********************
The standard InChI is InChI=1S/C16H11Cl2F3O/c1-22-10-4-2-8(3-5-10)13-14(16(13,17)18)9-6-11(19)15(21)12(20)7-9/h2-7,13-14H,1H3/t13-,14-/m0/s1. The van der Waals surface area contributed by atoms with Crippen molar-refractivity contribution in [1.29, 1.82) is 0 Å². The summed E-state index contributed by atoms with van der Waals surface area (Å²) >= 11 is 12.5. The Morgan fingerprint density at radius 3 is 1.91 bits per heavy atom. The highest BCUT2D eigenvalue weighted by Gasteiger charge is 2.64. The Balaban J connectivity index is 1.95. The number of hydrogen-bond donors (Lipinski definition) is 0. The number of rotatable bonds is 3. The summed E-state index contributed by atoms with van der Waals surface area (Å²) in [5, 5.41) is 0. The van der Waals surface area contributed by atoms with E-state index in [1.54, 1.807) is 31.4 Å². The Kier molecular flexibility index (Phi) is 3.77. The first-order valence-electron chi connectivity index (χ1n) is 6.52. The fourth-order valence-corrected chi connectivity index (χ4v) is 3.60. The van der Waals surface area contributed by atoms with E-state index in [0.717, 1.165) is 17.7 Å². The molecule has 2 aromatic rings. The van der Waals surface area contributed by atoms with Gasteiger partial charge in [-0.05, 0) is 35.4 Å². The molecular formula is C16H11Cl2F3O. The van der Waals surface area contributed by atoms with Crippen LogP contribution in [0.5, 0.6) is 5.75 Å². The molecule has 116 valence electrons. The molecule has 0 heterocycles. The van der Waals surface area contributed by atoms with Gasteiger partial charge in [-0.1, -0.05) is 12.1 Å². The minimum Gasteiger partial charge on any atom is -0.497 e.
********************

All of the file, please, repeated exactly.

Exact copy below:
The standard InChI is InChI=1S/C16H11Cl2F3O/c1-22-10-4-2-8(3-5-10)13-14(16(13,17)18)9-6-11(19)15(21)12(20)7-9/h2-7,13-14H,1H3/t13-,14-/m0/s1. The van der Waals surface area contributed by atoms with Crippen molar-refractivity contribution in [1.29, 1.82) is 0 Å². The summed E-state index contributed by atoms with van der Waals surface area (Å²) >= 11 is 12.5. The Morgan fingerprint density at radius 3 is 1.91 bits per heavy atom. The highest BCUT2D eigenvalue weighted by Gasteiger charge is 2.64. The Balaban J connectivity index is 1.95. The number of hydrogen-bond donors (Lipinski definition) is 0. The number of rotatable bonds is 3. The summed E-state index contributed by atoms with van der Waals surface area (Å²) in [5, 5.41) is 0. The van der Waals surface area contributed by atoms with E-state index in [1.54, 1.807) is 31.4 Å². The Kier molecular flexibility index (Phi) is 3.77. The first-order valence-electron chi connectivity index (χ1n) is 6.52. The fourth-order valence-corrected chi connectivity index (χ4v) is 3.60. The van der Waals surface area contributed by atoms with E-state index in [0.717, 1.165) is 17.7 Å². The molecule has 2 aromatic rings. The van der Waals surface area contributed by atoms with Gasteiger partial charge in [-0.05, 0) is 35.4 Å². The molecular formula is C16H11Cl2F3O. The van der Waals surface area contributed by atoms with Crippen LogP contribution in [0.5, 0.6) is 5.75 Å². The molecule has 116 valence electrons. The molecule has 0 heterocycles. The van der Waals surface area contributed by atoms with Gasteiger partial charge in [-0.1, -0.05) is 12.1 Å². The minimum Gasteiger partial charge on any atom is -0.497 e.